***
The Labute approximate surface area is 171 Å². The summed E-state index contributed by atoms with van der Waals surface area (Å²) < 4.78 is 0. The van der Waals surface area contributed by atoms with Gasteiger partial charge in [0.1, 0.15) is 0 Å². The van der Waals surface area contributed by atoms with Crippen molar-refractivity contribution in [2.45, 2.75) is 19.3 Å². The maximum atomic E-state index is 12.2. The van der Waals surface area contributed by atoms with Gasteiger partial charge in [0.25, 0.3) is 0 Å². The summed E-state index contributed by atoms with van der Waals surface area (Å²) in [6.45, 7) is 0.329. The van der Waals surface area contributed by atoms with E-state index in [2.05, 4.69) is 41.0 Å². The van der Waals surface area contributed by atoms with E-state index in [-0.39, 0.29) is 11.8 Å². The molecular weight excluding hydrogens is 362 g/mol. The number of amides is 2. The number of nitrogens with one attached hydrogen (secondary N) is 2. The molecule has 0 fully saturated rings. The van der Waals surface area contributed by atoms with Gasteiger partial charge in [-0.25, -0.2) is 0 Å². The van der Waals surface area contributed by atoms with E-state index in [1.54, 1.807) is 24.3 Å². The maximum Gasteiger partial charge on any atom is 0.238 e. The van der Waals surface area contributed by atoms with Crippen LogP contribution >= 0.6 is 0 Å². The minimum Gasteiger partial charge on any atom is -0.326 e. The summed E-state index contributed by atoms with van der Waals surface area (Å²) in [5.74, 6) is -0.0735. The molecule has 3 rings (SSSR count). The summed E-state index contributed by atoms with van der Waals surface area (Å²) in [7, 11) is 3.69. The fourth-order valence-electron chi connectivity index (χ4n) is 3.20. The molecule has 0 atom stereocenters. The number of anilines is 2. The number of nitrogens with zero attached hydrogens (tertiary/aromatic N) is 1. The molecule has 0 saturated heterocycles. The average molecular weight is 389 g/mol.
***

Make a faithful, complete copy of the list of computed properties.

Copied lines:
The Labute approximate surface area is 171 Å². The summed E-state index contributed by atoms with van der Waals surface area (Å²) < 4.78 is 0. The van der Waals surface area contributed by atoms with Gasteiger partial charge in [0.1, 0.15) is 0 Å². The van der Waals surface area contributed by atoms with Crippen molar-refractivity contribution in [2.45, 2.75) is 19.3 Å². The maximum atomic E-state index is 12.2. The van der Waals surface area contributed by atoms with Gasteiger partial charge in [0.25, 0.3) is 0 Å². The summed E-state index contributed by atoms with van der Waals surface area (Å²) in [6.45, 7) is 0.329. The van der Waals surface area contributed by atoms with E-state index in [2.05, 4.69) is 41.0 Å². The van der Waals surface area contributed by atoms with E-state index in [-0.39, 0.29) is 11.8 Å². The molecular weight excluding hydrogens is 362 g/mol. The number of amides is 2. The number of nitrogens with one attached hydrogen (secondary N) is 2. The molecule has 0 fully saturated rings. The van der Waals surface area contributed by atoms with Gasteiger partial charge in [-0.25, -0.2) is 0 Å². The van der Waals surface area contributed by atoms with E-state index in [1.54, 1.807) is 24.3 Å². The maximum Gasteiger partial charge on any atom is 0.238 e. The van der Waals surface area contributed by atoms with Crippen LogP contribution >= 0.6 is 0 Å². The minimum Gasteiger partial charge on any atom is -0.326 e. The summed E-state index contributed by atoms with van der Waals surface area (Å²) in [5.74, 6) is -0.0735. The molecule has 3 rings (SSSR count). The summed E-state index contributed by atoms with van der Waals surface area (Å²) in [7, 11) is 3.69. The fourth-order valence-electron chi connectivity index (χ4n) is 3.20. The molecule has 0 atom stereocenters. The number of anilines is 2. The number of nitrogens with zero attached hydrogens (tertiary/aromatic N) is 1. The molecule has 0 saturated heterocycles. The average molecular weight is 389 g/mol.